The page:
The Man Who Sells Everything

After graduating from Princeton University in 1986 with a degree in electrical engineering and computer science, Jeff Bezos went to work on Wall Street. In 1994, he quit finance to try his hand as an entrepreneur. started as an online bookseller, selling its first copies in July 1995. In the years since, it has grown into a diversified retail giant, as well as a producer of consumer electronics, such as the Kindle, and a major provider of cloud-computing services. Following are edited excerpts from a conversation with Bezos.

When did you realise that Amazon would become the behemoth it is?
There were indications that we were on to something from the very beginning. The original business plan contemplated only books and growing a relatively small company. But shortly after launching, we had already sold books in all 50 US states and 45 countries.
A couple of years after that, we sent an email message to about 1000 customers and asked, “Besides the things we sell today, what would you like to see us sell?” The answers came back so long-tailed [distant to the core business] – people said, “Windshield wiper blades for my car,” and so on. At that point we started to realise that perhaps we could sell a very wide selection of things using the methods that we had pioneered.
What are the crucial qualities that make for a successful entrepreneur?
One is that view of divine discontent: how can you make something better? Entrepreneurship and invention are pretty closely coupled. Inventors are always thinking, “I’m kind of inured to this, but just because I’m used to it doesn’t mean it can’t be improved.”
Entrepreneurs also benefit greatly from being willing to fail, willing to experiment. Good entrepreneurs tend to be stubborn on the vision but flexible on the details. Another quality is passion for the mission. The very best products and services are always built by missionaries. Such people wake up in the morning thinking about that idea, and they’re doing that as they close their eyes at night.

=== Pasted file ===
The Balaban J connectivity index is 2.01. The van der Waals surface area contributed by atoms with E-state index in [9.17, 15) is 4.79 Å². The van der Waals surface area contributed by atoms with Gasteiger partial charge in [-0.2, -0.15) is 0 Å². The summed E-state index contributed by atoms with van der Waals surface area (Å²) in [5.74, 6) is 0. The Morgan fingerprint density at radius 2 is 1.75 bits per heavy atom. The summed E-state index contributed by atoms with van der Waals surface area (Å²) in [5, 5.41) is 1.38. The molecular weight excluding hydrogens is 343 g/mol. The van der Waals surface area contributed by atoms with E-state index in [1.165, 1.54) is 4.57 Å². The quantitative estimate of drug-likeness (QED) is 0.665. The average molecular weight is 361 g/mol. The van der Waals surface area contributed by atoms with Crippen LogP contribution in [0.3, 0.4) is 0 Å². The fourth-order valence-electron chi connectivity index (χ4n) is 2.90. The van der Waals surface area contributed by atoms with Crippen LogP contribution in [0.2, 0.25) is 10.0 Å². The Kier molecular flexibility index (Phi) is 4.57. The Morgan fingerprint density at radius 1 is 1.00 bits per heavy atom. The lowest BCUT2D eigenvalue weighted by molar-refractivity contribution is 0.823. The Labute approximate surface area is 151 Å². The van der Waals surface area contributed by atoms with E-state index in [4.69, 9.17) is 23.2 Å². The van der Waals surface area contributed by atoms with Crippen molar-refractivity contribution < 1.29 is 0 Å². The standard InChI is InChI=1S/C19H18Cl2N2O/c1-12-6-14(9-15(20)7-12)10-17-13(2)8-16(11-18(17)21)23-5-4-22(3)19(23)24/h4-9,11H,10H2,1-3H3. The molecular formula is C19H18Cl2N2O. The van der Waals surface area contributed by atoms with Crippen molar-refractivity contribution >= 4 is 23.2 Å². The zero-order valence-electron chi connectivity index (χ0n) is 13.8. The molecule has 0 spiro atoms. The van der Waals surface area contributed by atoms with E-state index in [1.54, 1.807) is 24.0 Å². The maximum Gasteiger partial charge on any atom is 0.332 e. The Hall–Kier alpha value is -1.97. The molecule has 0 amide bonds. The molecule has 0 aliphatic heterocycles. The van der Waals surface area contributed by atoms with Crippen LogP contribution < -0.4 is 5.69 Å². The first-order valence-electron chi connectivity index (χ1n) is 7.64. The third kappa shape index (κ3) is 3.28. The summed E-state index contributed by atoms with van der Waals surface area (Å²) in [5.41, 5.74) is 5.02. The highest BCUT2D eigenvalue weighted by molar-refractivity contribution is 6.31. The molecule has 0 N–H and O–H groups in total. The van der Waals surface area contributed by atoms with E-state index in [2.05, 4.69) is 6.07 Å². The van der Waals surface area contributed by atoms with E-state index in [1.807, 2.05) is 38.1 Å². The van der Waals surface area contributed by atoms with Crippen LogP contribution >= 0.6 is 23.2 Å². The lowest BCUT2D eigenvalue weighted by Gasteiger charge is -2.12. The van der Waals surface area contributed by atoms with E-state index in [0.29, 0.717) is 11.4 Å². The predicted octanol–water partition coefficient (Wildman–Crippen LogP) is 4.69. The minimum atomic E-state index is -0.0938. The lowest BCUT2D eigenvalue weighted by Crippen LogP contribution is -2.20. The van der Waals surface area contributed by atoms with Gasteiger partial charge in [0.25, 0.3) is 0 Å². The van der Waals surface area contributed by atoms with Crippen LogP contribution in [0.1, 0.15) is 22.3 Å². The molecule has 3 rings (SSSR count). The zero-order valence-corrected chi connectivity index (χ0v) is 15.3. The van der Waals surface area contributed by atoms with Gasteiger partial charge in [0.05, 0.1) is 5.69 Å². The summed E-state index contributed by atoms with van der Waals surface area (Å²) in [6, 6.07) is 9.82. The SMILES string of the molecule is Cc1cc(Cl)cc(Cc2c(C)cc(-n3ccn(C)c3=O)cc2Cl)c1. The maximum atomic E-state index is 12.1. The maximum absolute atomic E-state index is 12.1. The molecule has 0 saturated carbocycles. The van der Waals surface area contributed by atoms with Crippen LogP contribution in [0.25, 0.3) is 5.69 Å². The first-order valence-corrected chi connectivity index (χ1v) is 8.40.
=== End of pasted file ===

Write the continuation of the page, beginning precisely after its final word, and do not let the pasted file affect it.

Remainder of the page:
You’ve not only created Amazon but periodically reinvented it. What are the keys to running a large business in an entrepreneurial way?
A pioneering culture that rewards experimentation even as it embraces the fact that it is going to lead to failure – that is very important for larger companies. And a long-term orientation is a key part of that.
Some argue that Amazon does well by its customers but not so well for small businesses.
We are very empowering to certain small businesses. We have millions of small sellers who get access to our prime retail real estate and sell right alongside us. Kindle Direct Publishing is another self-service platform that has been incredibly empowering to authors who have never been able to get distribution before. Amazon Web Services, the cloud-computing division, has been a tremendous enabler of small businesses that use it to lower their data-centre costs and increase their nimbleness.

Do you think technology and innovation are moving forward to ever-greater heights?
The rates of change and innovation are not equal in all segments or sectors of the economy, but we are seeing a lot of innovation in certain sectors, and I expect that to continue. The great thing about ideas is that every new idea leads to two more. It’s the opposite of a gold rush, where the more people who show up, the faster the gold runs out. Ideas are not like that; ideas breed.


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